What We Monitor

Baseline Monitoring

As a WAV volunteer, you’ll learn how to measure the following six elements of stream health using scientific tools and techniques:

baseline testing dissolved oxygen with reagents in a small testing jar
Dissolved oxygen – aquatic life depends on it
baseline testing the temperature of the water collected in a cup
Water temperature – affects oxygen demand and can threaten creatures’ survival
baseline testing the transparency of the water by looking down a tube filled with stream water
Transparency – takes into account both color and suspended particles in the water
baseline testing streamflow by measuring the depth of the stream
Streamflow – the amount of flowing water in a stream impacts the habitat available for creatures living in and near the stream
baseline habitat riffles boulders
Habitat – considers streambank, bed and riparian characteristics
baseline biotic index test dumping the net contents into a tray
Stream macroinvertebrates – insects, worms, crustaceans, clams and other small, boneless creatures that are visible without the aid of a microscope are used to assess water quality based on their tolerance to conditions

You’ll monitor dissolved oxygen, temperature, transparency and flow once a month from May–October. You’ll also monitor macroinvertebrates each spring and fall and make a habitat assessment each summer.


Aquatic Invasive Species Monitoring

Wisconsin’s rivers are vulnerable to invasion by a number of aquatic invasive species (AIS), from Eurasian watermilfoil to Japanese knotweed. The key to successfully protecting our waters is detecting invasives early when it may still be possible to isolate or eradicate them. AIS populations that are detected early require less money and effort to manage. Volunteers like you are invaluable for early detection and rapid response. If left unchecked, AIS have the potential to reduce the diversity of native organisms, disrupt the food web, and impact recreational activities.

To learn more about AIS monitoring, please visit the Project Riverine Early Detectors page.


Nutrient Monitoring

Phosphorus is the most visible, widespread water pollutant in Wisconsin. High levels of phosphorus can trigger excess algae and plant growth in lakes and streams. When these excess plants die and decompose, oxygen levels drop dramatically and can lead to fish kills.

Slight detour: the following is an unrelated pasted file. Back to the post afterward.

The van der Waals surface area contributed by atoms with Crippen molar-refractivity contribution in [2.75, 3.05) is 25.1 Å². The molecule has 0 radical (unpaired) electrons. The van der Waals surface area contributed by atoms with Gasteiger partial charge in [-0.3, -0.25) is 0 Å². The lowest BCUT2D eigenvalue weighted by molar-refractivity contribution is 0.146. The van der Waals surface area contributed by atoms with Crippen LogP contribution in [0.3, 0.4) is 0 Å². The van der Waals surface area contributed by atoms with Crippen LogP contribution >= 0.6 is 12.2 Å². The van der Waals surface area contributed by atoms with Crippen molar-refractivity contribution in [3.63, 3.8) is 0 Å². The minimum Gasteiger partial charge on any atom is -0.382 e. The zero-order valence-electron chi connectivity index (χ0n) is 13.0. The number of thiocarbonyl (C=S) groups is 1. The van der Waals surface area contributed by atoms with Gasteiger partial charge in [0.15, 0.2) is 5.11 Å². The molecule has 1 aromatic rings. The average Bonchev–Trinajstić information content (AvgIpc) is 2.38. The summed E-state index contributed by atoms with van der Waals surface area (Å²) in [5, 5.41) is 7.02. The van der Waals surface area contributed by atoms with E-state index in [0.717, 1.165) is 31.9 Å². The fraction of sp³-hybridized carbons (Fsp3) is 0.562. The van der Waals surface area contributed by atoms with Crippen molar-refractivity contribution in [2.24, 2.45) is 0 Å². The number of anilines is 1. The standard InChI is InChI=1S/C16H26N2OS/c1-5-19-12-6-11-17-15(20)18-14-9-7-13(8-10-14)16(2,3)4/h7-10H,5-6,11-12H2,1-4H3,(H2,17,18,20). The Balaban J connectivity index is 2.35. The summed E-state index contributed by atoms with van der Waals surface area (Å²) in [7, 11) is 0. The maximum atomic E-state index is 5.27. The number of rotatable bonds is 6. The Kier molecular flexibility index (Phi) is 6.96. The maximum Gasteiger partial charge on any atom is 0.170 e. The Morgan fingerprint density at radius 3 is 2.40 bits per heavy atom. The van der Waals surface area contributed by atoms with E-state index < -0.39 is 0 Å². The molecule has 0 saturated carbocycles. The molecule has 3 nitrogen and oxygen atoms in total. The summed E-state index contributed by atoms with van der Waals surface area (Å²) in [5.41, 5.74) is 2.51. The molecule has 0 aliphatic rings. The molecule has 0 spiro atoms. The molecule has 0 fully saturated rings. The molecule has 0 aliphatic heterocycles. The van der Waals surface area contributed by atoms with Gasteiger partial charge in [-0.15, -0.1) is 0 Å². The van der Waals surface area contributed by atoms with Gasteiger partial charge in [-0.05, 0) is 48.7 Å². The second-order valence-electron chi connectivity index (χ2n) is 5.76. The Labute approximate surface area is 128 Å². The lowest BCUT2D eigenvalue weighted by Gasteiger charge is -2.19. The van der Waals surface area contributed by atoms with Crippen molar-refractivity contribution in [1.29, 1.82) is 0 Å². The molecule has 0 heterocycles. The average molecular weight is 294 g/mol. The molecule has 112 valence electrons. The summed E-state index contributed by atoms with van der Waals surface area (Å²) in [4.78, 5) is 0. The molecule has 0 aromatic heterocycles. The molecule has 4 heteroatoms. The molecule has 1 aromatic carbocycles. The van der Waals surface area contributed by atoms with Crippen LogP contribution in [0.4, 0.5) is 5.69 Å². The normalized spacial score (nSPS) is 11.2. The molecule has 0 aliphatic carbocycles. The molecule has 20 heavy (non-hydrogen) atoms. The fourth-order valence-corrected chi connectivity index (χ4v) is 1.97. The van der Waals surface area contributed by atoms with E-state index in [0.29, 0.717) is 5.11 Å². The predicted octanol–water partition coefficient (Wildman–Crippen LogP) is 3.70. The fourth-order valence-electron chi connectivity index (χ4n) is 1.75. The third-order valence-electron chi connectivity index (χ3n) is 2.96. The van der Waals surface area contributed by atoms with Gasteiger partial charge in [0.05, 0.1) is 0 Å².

Streams act like conveyor belts, delivering phosphorus directly to lakes. Additionally, phosphorus is associated with excess sediments covering stream bottoms, the most common biological impairment in streams. Phosphorus in streams and lakes originates naturally from rocks, but its major sources today are usually associated with human activities: soil erosion, human and animal wastes, septic systems, detergents and runoff from farmland or lawns.

An analysis of phosphorus often includes both total phosphorus and soluble reactive phosphorus. Volunteers will sample for total phosphorus, which is considered a better indicator of nutrient status because its levels remain more stable than soluble reactive phosphorus. Total phosphorus includes particulate phosphorus—which is attached to bottom sediments and contained in plant and animal fragments suspended in water—and soluble phosphorus. Soluble reactive phosphorus dissolves in water and readily aids plant growth, but its concentration varies widely over short time periods as plants take it up and release it.

At times, monitoring sites will be selected for additional nutrient parameters including total suspended solids and nitrogen.

The goal of this monitoring is to characterize the total phosphorus concentrations most commonly occurring in the streams during the primary algae and aquatic plant “growing season” of May through October.


Continuous Temperature Monitoring

Continuous temperature monitoring devices, called thermistors (e.g., HOBOs or TidBits), are placed in the stream and record temperature every hour until they are removed and data are downloaded to a computer. The data collected by this project will allow researchers to:

-Document baseline water temperatures
-Document and determine the effects of thermal dishcharges on aquatic biotic
-Locate groundwater influence to streams
-Document thermal impacts of structural dams to coldwater streams
-Document changes in stream temperatures after installation of agricultural and urban best management practices
-Assess the impact of climate change

Past Projects

WAV has a rich history of volunteer monitoring dating back to 1996. Over the years, projects have been undertaken to answer research questions and gather data on specific topics of interest.

Crayfish of Wisconsin ProjectE. coli Bacteria MonitoringWisconsin Ephemeral Ponds ProjectLong-term SitesRoad SaltWastewater Treatment Plant Outfall Temperature Monitoring